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Archive 2013 · New to Astrophotography
  
 
ITR010342
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p.1 #1 · p.1 #1 · New to Astrophotography


So, I have been attempting to get some interesting shots of the night sky with my 1DMarkIV and 300mm f2.8 IS... So far, I have not been able to get anything worth anything. I feel like such an amateur. I have seen a lot of shots of the Andromeda galaxy and others that are single shot without a tracker and with a 300mm.

My area has some light pollution, though I have been getting out away from all the light on some clear nights. I just can't seem to the settings right and just fall flat with results.

Anyone have a step-by-step or simpleton guide to getting started? I have had not much luck with any search... help an astro newbie out! Thanks!



Nov 04, 2013 at 06:43 PM
camboman
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p.1 #2 · p.1 #2 · New to Astrophotography


You'll need a tracking device with a 300mm lens.

I use a 21mm lens and need 25 seconds at f2.8 and ISO 3200 on a dark night. You'll get much more sky movement with your 300mm. You'll need to shoot at around 2 seconds or so for a sharp image at f 2.8, not doable even at high ISO.



Nov 04, 2013 at 06:51 PM
dgdg
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p.1 #3 · p.1 #3 · New to Astrophotography


Yup, you'll need a tracker with the 300mm lens. Don't bother with it yet unless you want star trails, which are very nice, but sounds like you want pin point stars.

So,
I'd start with wide angle stuff first. Use something like the 14mm samyang, esp with your crop factor camera body. Then I agree, crank up the iso to about 3200, wide open aperture, focus with live view on a bright star, re-compose, and use cable release for approx 25 sec exposure. Adjust your iso (primarily) so that the peak of your histogram is at about 1/3 the way from the far left. That's it. You can experiment with your 50mm f1.4, but your exposure times will need to be quite a bit shorter to eliminate star trails, if unwanted. Make sure you don't develop dew on your lens or images will go fuzzy. Processing is as important as taking a good image.

Then post your image here and get more feedback.
Then decide if you want to do imaging with your 300mm (using a tracker)



Nov 04, 2013 at 06:57 PM
wuxiekeji
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p.1 #4 · p.1 #4 · New to Astrophotography


Trackers are one way. Another way is to take a series of short exposures, hand-tracking the stars between stars with a tripod or home-made "barn door" tracker (look it up), fix the alignment to pixel precision in post, and add the images all up, utilising appropriate denoising algorithms in the process. It's tedious with 300mm though, you'll need to stack hundreds of shorter exposures to make it work, but it becomes significantly easier (but still not "easy") with 180mm or so. Start with a wider angle lens such as fast 35mm or 50mm prime for your first astophotography shots and work your way up from there as you succeed in building your technique. If you want to go with stacking rather than a motorized tracker, try stacking 3-4 images using a 50mm first and establish a post-processing workflow before you try to stack 100 images with a 300mm. If you are fluent with signal processing you can write code in MATLAB, Octave, or similar tools to make the alignment process automatic.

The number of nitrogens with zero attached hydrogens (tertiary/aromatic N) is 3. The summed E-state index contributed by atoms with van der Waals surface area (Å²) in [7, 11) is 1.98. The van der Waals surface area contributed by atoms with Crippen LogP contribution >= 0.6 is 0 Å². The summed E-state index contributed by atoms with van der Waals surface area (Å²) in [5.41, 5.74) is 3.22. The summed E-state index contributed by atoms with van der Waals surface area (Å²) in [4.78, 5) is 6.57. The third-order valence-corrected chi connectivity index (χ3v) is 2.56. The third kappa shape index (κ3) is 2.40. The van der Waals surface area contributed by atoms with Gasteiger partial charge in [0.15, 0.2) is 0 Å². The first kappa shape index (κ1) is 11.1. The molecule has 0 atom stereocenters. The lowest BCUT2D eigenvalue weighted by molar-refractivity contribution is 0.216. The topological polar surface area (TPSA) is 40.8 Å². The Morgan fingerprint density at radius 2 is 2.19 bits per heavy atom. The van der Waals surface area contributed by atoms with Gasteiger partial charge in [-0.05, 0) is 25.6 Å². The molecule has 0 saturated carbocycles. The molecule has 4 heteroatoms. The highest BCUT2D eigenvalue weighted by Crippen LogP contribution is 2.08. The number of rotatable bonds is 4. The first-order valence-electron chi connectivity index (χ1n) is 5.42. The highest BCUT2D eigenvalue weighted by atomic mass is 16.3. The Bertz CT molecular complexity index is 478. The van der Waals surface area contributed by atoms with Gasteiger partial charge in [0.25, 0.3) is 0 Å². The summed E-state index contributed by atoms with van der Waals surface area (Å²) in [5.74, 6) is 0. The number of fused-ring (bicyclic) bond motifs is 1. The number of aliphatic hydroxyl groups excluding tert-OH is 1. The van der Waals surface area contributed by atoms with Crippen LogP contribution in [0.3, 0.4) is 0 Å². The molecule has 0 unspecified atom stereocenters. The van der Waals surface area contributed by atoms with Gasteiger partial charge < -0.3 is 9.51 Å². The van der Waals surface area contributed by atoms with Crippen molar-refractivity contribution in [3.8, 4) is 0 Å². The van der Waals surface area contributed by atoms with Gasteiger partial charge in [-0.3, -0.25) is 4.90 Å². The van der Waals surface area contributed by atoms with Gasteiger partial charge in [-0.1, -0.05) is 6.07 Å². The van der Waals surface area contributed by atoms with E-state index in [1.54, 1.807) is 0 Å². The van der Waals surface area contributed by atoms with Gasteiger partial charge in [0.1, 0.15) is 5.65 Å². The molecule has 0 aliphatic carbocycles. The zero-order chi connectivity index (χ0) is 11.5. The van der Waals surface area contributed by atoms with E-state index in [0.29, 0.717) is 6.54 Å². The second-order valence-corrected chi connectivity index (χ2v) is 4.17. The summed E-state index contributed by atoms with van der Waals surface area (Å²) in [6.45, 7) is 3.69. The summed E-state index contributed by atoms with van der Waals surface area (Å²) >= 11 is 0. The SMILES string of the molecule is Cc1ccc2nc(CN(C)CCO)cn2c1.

Second, check that your focus is accurate. I highly suggest using manual focus in 5X LiveView with a relatively bright star to set your focus. Autofocus is unlikely to work well, and with your 300/2.8 even a slight bit off infinity and you'll get essentially nothing in the picture. This is where manual focus lenses with hard infinity stops are useful because you can confirm their calibration in the daytime with some faraway buildings, and then just slap the lens to infinity (or wherever you measured infinity to be) and shoot at night (barring temperature changes to focus which you should be aware of if it's significantly colder at night where you are). As a bonus, good manual focus lenses suitable for astrophotography come cheap.

Third, make sure you're in a good place with as dead zero light pollution as you can get. Camping in the middle of national parks and deserts is usually a good place to be. If you live near an ocean you can also try going to a beach and shooting into the ocean where light pollution will be minimal. The Andromeda galaxy is visible to the naked eye (it looks like a bit of an oblong, fuzzy star), so if you're not seeing it with your eye, your camera isn't going to see it either. It's also not very easy to shoot good pictures of Andromeda when even the moon is out.

Also, make sure you're shooting RAW. Always. In-camera noise reduction doesn't work well for stars, and you'll want the full dynamic range to work with in post-processing whether you're doing stacking or not. If you stack images, make sure your workflow supports 16 bits or (better) floating-point images and do not use any lossy compression formats until you have your final piece.

Finally, astrophotography is also highly affected by atmospheric conditions and turbulence. You'll have to try many times on different days. It takes a lot of patience but is rewarding. Good luck with your new hobby!



Nov 06, 2013 at 11:26 PM
Yukonica
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p.1 #5 · p.1 #5 · New to Astrophotography


Yeah, what wuxiekeji said.
(Some of which I understand.)

Very pertinent advice…. all of it.



Nov 15, 2013 at 03:56 AM





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